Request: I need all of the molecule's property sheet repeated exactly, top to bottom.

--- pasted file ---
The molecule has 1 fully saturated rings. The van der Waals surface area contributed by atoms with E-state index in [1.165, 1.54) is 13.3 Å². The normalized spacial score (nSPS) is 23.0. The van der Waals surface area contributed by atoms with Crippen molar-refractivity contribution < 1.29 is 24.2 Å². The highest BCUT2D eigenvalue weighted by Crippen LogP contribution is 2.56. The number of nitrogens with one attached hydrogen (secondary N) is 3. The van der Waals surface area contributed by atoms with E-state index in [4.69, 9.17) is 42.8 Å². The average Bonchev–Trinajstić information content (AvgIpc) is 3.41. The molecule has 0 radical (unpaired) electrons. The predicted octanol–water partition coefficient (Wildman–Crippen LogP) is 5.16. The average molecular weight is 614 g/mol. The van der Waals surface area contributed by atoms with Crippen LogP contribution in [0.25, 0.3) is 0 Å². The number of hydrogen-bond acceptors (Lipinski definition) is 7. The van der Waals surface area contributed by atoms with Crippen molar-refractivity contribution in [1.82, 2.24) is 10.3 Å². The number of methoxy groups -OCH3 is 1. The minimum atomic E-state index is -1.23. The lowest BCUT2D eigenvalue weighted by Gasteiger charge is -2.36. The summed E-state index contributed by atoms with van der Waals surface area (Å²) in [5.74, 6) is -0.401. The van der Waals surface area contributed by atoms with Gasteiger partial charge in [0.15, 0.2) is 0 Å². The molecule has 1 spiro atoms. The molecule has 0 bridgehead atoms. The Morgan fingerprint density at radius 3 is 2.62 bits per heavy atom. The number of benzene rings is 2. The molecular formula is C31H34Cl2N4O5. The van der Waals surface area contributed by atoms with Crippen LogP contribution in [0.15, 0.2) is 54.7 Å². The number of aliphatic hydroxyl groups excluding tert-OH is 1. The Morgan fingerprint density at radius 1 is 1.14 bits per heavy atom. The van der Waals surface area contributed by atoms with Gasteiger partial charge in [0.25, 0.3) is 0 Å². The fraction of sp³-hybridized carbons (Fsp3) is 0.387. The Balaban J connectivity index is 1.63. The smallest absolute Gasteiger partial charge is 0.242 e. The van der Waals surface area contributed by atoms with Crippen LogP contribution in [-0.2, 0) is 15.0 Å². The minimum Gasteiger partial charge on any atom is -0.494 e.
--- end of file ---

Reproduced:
The molecule has 1 fully saturated rings. The van der Waals surface area contributed by atoms with E-state index in [1.165, 1.54) is 13.3 Å². The normalized spacial score (nSPS) is 23.0. The van der Waals surface area contributed by atoms with Crippen molar-refractivity contribution < 1.29 is 24.2 Å². The highest BCUT2D eigenvalue weighted by Crippen LogP contribution is 2.56. The number of nitrogens with one attached hydrogen (secondary N) is 3. The van der Waals surface area contributed by atoms with E-state index in [4.69, 9.17) is 42.8 Å². The average Bonchev–Trinajstić information content (AvgIpc) is 3.41. The molecule has 0 radical (unpaired) electrons. The predicted octanol–water partition coefficient (Wildman–Crippen LogP) is 5.16. The average molecular weight is 614 g/mol. The van der Waals surface area contributed by atoms with Crippen LogP contribution in [0.25, 0.3) is 0 Å². The number of hydrogen-bond acceptors (Lipinski definition) is 7. The van der Waals surface area contributed by atoms with Crippen molar-refractivity contribution in [1.82, 2.24) is 10.3 Å². The number of methoxy groups -OCH3 is 1. The minimum atomic E-state index is -1.23. The lowest BCUT2D eigenvalue weighted by Gasteiger charge is -2.36. The summed E-state index contributed by atoms with van der Waals surface area (Å²) in [5.74, 6) is -0.401. The van der Waals surface area contributed by atoms with Gasteiger partial charge in [0.15, 0.2) is 0 Å². The molecule has 1 spiro atoms. The molecule has 0 bridgehead atoms. The Morgan fingerprint density at radius 3 is 2.62 bits per heavy atom. The number of benzene rings is 2. The molecular formula is C31H34Cl2N4O5. The van der Waals surface area contributed by atoms with Crippen LogP contribution in [0.15, 0.2) is 54.7 Å². The number of aliphatic hydroxyl groups excluding tert-OH is 1. The Morgan fingerprint density at radius 1 is 1.14 bits per heavy atom. The van der Waals surface area contributed by atoms with Gasteiger partial charge in [0.25, 0.3) is 0 Å². The fraction of sp³-hybridized carbons (Fsp3) is 0.387. The Balaban J connectivity index is 1.63. The smallest absolute Gasteiger partial charge is 0.242 e. The van der Waals surface area contributed by atoms with Crippen LogP contribution in [-0.2, 0) is 15.0 Å². The minimum Gasteiger partial charge on any atom is -0.494 e.